In the thirty-five years since the passage of the Sex Discrimination Act, women have made impressive strides in the workforce in the UK. But there are three industries in particular where woman have not made much progress.
Of the 5.5 million people working in the science, technology and engineering industries, only about 12 percent of them are women. Why so low? After all, the percentage of woman in the workplace has been on the rise for the past four decades. At present, the employment rate for women is only 8 percentage points lower than for men — 70 percent for women, 78 percent for men.
There are a number of theories why women are not making much headway in these industries. According to many feminist groups, it is because most of the companies in these industries are little more than boys clubs. Most also contend there are age-old biases against women in these fields. One common interior stereotype, they claim, is that most women simply cannot compete with men when it comes to maths and science.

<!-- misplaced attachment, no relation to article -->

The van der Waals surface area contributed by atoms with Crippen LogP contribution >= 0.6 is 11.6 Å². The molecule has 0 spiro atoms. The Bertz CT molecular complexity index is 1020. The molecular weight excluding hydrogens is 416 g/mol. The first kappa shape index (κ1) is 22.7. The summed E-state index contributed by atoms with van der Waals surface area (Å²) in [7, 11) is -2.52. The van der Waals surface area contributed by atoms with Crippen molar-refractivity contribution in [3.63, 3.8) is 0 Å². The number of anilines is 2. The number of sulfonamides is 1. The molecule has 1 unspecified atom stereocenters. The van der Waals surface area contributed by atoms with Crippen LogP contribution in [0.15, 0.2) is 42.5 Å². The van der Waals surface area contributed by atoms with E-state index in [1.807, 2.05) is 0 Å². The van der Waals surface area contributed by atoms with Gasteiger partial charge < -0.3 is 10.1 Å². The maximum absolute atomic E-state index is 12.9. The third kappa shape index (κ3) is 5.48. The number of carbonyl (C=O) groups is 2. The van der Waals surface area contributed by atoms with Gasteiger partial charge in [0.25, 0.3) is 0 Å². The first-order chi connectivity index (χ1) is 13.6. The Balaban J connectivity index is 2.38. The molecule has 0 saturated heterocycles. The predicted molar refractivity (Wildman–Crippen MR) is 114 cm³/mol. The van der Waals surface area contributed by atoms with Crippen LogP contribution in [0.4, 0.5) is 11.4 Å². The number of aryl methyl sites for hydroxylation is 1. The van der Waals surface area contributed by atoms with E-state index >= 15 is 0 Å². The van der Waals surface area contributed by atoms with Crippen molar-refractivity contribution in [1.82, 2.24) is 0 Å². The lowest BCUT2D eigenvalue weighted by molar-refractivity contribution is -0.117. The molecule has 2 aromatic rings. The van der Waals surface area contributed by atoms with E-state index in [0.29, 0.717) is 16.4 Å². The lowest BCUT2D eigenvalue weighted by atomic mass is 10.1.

But other groups believe that the issue is bigger than chauvinistic attitudes. They claim that many young girls who have a talent for maths or science are urged in other directions by their parents and teachers because they buy into these stereotypes. They honestly believe that women cannot compete with their male counterparts.
Why are these jobs important? On average, careers in these industries are extremely lucrative. And as long as women are kept out of science, engineering and technology jobs, a gender pay gap with always exist.